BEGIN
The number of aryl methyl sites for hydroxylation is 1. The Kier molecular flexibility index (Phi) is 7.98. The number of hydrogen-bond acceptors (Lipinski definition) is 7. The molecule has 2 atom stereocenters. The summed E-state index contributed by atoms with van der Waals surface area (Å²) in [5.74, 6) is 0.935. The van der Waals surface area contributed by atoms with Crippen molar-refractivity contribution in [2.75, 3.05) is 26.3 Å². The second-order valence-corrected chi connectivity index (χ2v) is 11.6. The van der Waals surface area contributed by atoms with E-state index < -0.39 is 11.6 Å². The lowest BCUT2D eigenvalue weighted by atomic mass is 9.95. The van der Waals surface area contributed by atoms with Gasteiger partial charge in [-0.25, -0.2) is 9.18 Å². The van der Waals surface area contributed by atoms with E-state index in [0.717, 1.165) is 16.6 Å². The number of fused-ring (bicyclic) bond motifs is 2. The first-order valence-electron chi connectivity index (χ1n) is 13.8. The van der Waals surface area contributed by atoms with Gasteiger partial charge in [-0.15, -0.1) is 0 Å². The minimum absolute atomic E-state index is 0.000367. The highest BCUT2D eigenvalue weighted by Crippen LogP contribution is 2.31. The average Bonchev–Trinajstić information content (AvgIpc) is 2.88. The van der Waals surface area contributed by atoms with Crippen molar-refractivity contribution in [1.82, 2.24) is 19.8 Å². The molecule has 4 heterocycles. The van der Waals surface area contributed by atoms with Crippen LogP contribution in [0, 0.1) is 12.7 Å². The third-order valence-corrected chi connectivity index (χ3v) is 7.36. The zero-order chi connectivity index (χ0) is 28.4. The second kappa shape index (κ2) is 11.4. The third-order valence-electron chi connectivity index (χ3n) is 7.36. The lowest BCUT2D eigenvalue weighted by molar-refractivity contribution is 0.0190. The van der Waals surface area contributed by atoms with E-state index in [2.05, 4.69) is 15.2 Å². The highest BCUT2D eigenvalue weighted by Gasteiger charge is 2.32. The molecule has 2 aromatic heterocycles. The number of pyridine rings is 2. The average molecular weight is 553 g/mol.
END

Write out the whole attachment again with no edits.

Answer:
The number of aryl methyl sites for hydroxylation is 1. The Kier molecular flexibility index (Phi) is 7.98. The number of hydrogen-bond acceptors (Lipinski definition) is 7. The molecule has 2 atom stereocenters. The summed E-state index contributed by atoms with van der Waals surface area (Å²) in [5.74, 6) is 0.935. The van der Waals surface area contributed by atoms with Crippen molar-refractivity contribution in [2.75, 3.05) is 26.3 Å². The second-order valence-corrected chi connectivity index (χ2v) is 11.6. The van der Waals surface area contributed by atoms with E-state index < -0.39 is 11.6 Å². The lowest BCUT2D eigenvalue weighted by atomic mass is 9.95. The van der Waals surface area contributed by atoms with Gasteiger partial charge in [-0.25, -0.2) is 9.18 Å². The van der Waals surface area contributed by atoms with E-state index in [0.717, 1.165) is 16.6 Å². The number of fused-ring (bicyclic) bond motifs is 2. The first-order valence-electron chi connectivity index (χ1n) is 13.8. The van der Waals surface area contributed by atoms with Gasteiger partial charge in [-0.15, -0.1) is 0 Å². The minimum absolute atomic E-state index is 0.000367. The highest BCUT2D eigenvalue weighted by Crippen LogP contribution is 2.31. The average Bonchev–Trinajstić information content (AvgIpc) is 2.88. The van der Waals surface area contributed by atoms with Crippen molar-refractivity contribution in [1.82, 2.24) is 19.8 Å². The molecule has 4 heterocycles. The van der Waals surface area contributed by atoms with Crippen LogP contribution in [0, 0.1) is 12.7 Å². The third-order valence-corrected chi connectivity index (χ3v) is 7.36. The zero-order chi connectivity index (χ0) is 28.4. The second kappa shape index (κ2) is 11.4. The third-order valence-electron chi connectivity index (χ3n) is 7.36. The lowest BCUT2D eigenvalue weighted by molar-refractivity contribution is 0.0190. The van der Waals surface area contributed by atoms with E-state index in [2.05, 4.69) is 15.2 Å². The highest BCUT2D eigenvalue weighted by Gasteiger charge is 2.32. The molecule has 2 aromatic heterocycles. The number of pyridine rings is 2. The average molecular weight is 553 g/mol.